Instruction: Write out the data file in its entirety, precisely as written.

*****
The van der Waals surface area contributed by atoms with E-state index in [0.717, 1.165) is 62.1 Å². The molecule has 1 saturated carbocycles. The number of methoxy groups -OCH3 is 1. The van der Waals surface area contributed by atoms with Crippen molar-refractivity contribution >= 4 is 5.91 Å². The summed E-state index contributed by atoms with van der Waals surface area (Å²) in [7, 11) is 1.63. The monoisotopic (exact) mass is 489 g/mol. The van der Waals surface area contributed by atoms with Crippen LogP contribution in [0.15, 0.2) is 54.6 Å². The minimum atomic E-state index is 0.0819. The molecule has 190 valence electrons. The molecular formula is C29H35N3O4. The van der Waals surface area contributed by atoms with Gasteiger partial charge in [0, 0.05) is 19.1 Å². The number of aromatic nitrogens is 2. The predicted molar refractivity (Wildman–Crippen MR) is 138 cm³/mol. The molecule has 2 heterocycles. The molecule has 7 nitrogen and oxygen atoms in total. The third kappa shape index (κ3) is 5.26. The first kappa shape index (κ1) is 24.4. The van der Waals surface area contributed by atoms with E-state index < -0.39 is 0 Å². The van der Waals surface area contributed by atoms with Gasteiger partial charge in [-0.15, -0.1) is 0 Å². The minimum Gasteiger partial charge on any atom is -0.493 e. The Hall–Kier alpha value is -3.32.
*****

The van der Waals surface area contributed by atoms with E-state index in [0.717, 1.165) is 62.1 Å². The molecule has 1 saturated carbocycles. The number of methoxy groups -OCH3 is 1. The van der Waals surface area contributed by atoms with Crippen molar-refractivity contribution >= 4 is 5.91 Å². The summed E-state index contributed by atoms with van der Waals surface area (Å²) in [7, 11) is 1.63. The monoisotopic (exact) mass is 489 g/mol. The van der Waals surface area contributed by atoms with Crippen LogP contribution in [0.15, 0.2) is 54.6 Å². The minimum atomic E-state index is 0.0819. The molecule has 190 valence electrons. The molecular formula is C29H35N3O4. The van der Waals surface area contributed by atoms with Gasteiger partial charge in [0, 0.05) is 19.1 Å². The number of aromatic nitrogens is 2. The predicted molar refractivity (Wildman–Crippen MR) is 138 cm³/mol. The molecule has 2 heterocycles. The molecule has 7 nitrogen and oxygen atoms in total. The third kappa shape index (κ3) is 5.26. The first kappa shape index (κ1) is 24.4. The van der Waals surface area contributed by atoms with E-state index < -0.39 is 0 Å². The van der Waals surface area contributed by atoms with Gasteiger partial charge in [-0.15, -0.1) is 0 Å². The minimum Gasteiger partial charge on any atom is -0.493 e. The Hall–Kier alpha value is -3.32.